‘Dust If You Must’ by Rose Milligan is a beautiful poem about life. The poet visualizes her fellow human beings as dust and expresses what they must do before old age. In modern times, a person has forgotten to cherish the simplicity of life. There are so many things out there that can give one true happiness. One can make life better by doing such things daily. Those simple activities make life a wonderful adventure. As there’s nothing left at the end of life, one should celebrate each moment of it. It’s the message the poet wants to give her readers through her poem.
Summary of Dust If You Must
‘Dust If You Must’ by Rose Milligan begins directly associating readers with the text. The poet talks about the means of how one can make one’s life better. Therefore, her focus is on the simple things that one can do in day to day life. By painting, writing a letter, baking, or planting seeds one can make their inner environment peaceful. One has to be aware of one’s “want” and “need”. Otherwise, activities like swimming in a nearby river, climbing a mountain, listening to soothing music, or reading books would seem meaningless.
As there won’t be any materialistic gains in such things, one has to know what things are important to invest their time in. Thereafter, the poet talks about the transience of youth and the immobility of old age. Those two things are constant. So, one has to put their time into things that make life more meaningful and truly enjoyable.
You can read the full poem Dust If You Must here.
Structure of Dust If You Must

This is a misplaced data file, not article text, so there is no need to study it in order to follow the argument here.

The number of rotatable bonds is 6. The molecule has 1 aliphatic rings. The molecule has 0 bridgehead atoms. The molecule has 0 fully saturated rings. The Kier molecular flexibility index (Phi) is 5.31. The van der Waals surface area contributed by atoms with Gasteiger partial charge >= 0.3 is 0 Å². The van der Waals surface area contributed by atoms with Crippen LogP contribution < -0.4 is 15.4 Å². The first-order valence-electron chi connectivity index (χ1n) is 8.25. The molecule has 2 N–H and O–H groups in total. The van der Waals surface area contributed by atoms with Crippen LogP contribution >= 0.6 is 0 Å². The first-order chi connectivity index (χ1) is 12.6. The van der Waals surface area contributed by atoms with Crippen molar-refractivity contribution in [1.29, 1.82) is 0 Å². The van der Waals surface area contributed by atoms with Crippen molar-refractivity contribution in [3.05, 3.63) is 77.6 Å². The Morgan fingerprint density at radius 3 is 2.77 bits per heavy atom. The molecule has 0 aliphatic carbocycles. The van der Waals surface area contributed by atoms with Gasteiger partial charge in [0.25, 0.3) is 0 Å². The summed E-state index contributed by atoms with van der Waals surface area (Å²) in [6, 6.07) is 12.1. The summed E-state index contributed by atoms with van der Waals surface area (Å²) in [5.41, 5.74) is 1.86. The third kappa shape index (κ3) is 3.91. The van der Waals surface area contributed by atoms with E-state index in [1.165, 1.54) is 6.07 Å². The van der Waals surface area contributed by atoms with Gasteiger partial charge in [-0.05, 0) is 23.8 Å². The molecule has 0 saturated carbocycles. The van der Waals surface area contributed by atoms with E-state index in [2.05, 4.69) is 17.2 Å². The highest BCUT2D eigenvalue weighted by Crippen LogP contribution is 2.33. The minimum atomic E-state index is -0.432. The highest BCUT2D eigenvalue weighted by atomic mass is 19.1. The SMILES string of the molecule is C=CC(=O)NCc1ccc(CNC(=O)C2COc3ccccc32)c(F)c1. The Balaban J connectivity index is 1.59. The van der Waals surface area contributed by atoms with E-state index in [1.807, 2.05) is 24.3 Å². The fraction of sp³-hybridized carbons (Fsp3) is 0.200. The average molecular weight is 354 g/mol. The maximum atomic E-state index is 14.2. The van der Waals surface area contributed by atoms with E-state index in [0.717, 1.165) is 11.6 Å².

‘Dust If You Must’ by Rose Milligan contains four stanzas and each stanza of the poem has four lines in it. The poet uses a regular rhyme scheme in the poem and the rhyme scheme is AABB. It goes on like this in the following stanzas. The compact rhyming pattern of the poem makes the lines more coherent. As an example, in the first stanza, “better” and “letter” rhyme together. In the last two lines, “seed” and “need” rhyme together. The rhyming lines of this stanza present two different ideas but the poet relates them by connecting the sense of the lines.
However, the poet uses a mixed metrical pattern in her poem. She uses both the iambic meter and trochaic meter. In some lines, the anapestic meter is also present. The first line of each stanza begins with a trochaic foot and the rest of the line either contains iambic feet or anapestic feet. The overall poem is composed of iambic tetrameter. Apart from the major meter, there are also some variations in the poem.
Literary Devices in Dust If You Must
‘Dust If You Must’ by Rose Milligan contains several literary devices that make the poet’s thoughts more appealing to the readers. Likewise, the title, “Dust if you must” contains a metonymy. Dust is a symbolic reference to human beings. Humans are made of dust and after death, they return to this state. There is a rhetorical question or interrogation in the last line of the first stanza. In the second stanza, the poet uses a climax from the second line to the end of the stanza. The last phrase “life to lead” is the most important idea of this stanza.
In the third stanza, the poet makes use of metaphors. The metaphors are present in “the sun in your eyes” and “wind in your hairs”. Here the poet compares the liveliness of eyes and hairs to the sun’s brightness and air’s movement respectively. The last line of this stanza contains an epigram. In the last stanza, the poet uses a personification in the line, “Old age will come and it’s not kind.” The last line presents a paradox as well as an apostrophe.
Analysis of Dust If You Must
Dust if you must, but wouldn’t it be better